Earlier this week, Bears coach Matt Nagy regaled reporters with a few stories about Broncos coach Vic Fangio, his defensive coordinator last season.
Nagy partially acted out the stoic Fangio jumping in the air and spiking the ball when the defense made a play in practice. On Wednesday, Fangio had the opportunity to tell his side of the story.
"I don't remember," said Fangio during a conference call with the Chicago media. "I don't know what he's talking about."
While they may disagree on that story, the two coaches have generously praised each other in the week leading up to their first faceoff as head coaches. Nagy called Fangio a stabilizing force in his first season as a head coach. Fangio credited Nagy's mind for play-calling and strategy.
"I think he's very versatile," said Fangio, "in that he can be committed to throwing it a lot or running it a lot or mixing it up. I think he's a guy who will do whatever it takes. I don't think he does one way of doing things. He's going to do whatever is best for the team to move the ball. He has a good imagination with how he goes about it. Each and every week, they put together a different game plan from week-to-week, use their versatile players, and run their offense. They've got a lot of nice players there that can be moved around and be versatile and play in different spots, and he's a good guy to have that on his plate because he knows how to use it."
It's no secret that many of the players on the Bears have a more extensive history with Fangio than they do with Nagy. Fangio arrived in 2015, with John Fox. Fangio transformed the defense to the point that when Fox was let go, Fangio stayed. He has left his stamp on the team, but as the Broncos head coach, he won't claim it.
"It's the Bears' defense," said Fangio, "not mine. It was the Bears' defense when I was there. But I have a lot of fondness and good memories of being with those players. I really liked being around them on a daily basis. And that's something that I'll never forget, and I appreciate that situation was there for me."
Fangio spoke glowingly of the discovery that Eddie Jackson, who missed much of the draft process and rookie camp recovering from a broken leg, was going to be far better than a typical fourth-round pick.
"Definitely within the first week, maybe three days or so that I said to (then Bears defensive backs coach) Ed Donatell, 'This guy's really going to be good,'" said Fangio. "And Ed kind of got a little taken back. 'Well, how can you tell already? Ya know? Jeez, you want to crown him or something.' I said, 'I can just tell. This guy's got it.'"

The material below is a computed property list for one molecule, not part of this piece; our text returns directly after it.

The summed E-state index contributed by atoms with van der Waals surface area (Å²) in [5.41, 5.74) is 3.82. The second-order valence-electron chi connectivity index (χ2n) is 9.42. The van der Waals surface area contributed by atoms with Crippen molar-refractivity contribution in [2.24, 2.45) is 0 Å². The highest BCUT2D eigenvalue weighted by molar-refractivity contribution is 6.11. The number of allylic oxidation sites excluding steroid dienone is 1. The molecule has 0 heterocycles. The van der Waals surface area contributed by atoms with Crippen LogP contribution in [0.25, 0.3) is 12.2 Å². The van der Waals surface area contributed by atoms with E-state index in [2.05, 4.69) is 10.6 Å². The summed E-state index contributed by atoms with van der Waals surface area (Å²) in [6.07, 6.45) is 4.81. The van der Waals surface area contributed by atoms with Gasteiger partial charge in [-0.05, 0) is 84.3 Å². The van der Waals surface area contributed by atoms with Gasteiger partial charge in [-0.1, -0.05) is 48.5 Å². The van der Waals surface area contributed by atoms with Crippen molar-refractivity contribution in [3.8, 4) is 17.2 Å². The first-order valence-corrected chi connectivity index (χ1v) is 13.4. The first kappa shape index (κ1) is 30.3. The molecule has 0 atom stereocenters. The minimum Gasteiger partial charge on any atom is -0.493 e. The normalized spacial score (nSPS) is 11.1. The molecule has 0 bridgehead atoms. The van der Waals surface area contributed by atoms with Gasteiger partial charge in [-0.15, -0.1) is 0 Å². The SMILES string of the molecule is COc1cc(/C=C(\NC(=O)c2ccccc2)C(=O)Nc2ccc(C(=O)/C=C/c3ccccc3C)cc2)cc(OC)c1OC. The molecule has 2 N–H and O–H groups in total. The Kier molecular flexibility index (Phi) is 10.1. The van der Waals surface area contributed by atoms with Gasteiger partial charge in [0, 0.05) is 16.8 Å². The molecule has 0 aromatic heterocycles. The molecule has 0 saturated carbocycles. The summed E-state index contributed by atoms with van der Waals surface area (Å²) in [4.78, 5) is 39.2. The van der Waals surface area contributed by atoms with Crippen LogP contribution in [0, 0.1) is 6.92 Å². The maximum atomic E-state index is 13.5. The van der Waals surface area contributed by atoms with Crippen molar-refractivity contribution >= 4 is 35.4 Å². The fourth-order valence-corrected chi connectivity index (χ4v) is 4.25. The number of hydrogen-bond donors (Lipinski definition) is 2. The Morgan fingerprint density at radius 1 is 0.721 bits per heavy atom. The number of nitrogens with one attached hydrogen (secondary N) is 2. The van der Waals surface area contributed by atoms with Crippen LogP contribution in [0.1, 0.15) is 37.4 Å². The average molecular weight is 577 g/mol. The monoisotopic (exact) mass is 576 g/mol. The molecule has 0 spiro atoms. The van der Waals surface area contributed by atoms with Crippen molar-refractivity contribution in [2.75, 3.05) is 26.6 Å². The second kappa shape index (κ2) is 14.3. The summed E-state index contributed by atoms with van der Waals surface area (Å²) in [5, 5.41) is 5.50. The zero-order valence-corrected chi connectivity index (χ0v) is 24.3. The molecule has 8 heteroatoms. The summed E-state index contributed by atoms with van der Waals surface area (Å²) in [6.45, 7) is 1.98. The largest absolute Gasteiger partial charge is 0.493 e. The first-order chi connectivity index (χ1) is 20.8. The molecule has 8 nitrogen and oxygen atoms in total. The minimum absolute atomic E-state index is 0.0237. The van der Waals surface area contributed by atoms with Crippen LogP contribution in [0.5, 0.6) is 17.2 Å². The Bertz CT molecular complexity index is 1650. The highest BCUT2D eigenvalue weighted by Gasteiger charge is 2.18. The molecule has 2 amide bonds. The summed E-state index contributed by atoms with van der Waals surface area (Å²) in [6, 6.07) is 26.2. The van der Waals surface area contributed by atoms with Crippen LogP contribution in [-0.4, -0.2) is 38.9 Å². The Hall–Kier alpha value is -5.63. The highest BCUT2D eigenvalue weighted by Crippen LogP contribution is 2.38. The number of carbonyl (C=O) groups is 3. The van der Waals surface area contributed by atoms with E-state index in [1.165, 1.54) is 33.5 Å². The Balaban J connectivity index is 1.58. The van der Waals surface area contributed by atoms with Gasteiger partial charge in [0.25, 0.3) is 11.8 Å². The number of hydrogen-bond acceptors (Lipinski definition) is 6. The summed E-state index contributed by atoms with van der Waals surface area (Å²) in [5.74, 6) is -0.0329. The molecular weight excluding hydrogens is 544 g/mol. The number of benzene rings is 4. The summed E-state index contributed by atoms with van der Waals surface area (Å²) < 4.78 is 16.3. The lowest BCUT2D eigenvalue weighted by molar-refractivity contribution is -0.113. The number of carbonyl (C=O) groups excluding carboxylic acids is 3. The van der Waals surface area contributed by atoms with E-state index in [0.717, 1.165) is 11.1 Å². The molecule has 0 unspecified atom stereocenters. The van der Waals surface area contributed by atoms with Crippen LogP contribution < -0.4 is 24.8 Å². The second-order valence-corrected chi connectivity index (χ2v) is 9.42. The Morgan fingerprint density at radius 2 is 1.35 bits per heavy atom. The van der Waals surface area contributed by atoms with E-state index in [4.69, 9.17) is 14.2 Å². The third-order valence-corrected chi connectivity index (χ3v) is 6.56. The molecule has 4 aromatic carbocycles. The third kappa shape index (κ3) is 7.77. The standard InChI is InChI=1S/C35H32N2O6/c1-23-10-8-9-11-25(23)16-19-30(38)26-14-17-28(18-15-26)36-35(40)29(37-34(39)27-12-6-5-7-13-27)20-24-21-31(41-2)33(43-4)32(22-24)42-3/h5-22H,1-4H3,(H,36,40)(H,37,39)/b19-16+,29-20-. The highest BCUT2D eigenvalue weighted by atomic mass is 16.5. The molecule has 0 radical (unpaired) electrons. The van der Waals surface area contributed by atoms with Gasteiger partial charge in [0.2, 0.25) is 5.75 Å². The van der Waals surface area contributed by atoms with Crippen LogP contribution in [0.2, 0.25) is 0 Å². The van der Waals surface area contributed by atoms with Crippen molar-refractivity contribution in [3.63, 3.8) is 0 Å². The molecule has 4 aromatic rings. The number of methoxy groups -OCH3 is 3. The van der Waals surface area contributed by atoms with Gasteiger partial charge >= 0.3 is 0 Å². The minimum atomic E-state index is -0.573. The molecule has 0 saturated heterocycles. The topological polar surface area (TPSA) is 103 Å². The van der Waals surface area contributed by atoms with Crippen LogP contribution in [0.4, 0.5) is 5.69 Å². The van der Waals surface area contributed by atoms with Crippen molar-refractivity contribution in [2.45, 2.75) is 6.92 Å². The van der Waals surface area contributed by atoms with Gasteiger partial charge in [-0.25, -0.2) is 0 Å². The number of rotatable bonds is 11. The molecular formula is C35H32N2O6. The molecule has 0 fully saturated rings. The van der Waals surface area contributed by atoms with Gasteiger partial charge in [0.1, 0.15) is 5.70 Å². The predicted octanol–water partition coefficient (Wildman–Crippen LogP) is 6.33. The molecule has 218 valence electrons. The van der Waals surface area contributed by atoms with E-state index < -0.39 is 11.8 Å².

Fangio's instinct proved correct, as Jackson established himself as an All-Pro safety during his second season in the league.
After linebacker Leonard Floyd's two-sack game against the Packers, he took the opportunity to remind reporters of his support for the former first-round pick.
"I told you guys time-and-time again that he's a really good player," said Fangio. "He's had some injuries that slowed him down early in his career, but they knew what they were doing when they gave him that fifth-year option. He's a hell of a football player, and he's going to continue to have a hell of a career, and he'll just keep getting better and better."
Fangio worked with 10 of the 11 defensive starters that the Bears will take to Denver. He accepted the Broncos job before the arrival of Ha Ha Clinton-Dix. Notable for this week, one of the first arrivals in Fangio's tenure was linebacker Danny Trevathan, fresh off winning a Super Bowl--for the Broncos.
"Danny's a very positively emotional guy," said Fangio. "He's totally into the team. He wants the team to do well. He wants to be a leader, and he is just because of the way he plays and his emotional fire and the intensity with which he plays. He's a contagious guy in that regard besides being a hell of a football player."
Fangio even discussed his connection to the man who replaced him, Chuck Pagano. The two coaches spent two seasons together on the Baltimore Ravens' staff, and Fangio is a fan of his erstwhile colleague.
"Chuck's a good man, and he'll do a great job with those guys," said Fangio. "I'm sure he'll put his spin on it. With the players he has, they're capable of operating in his defense."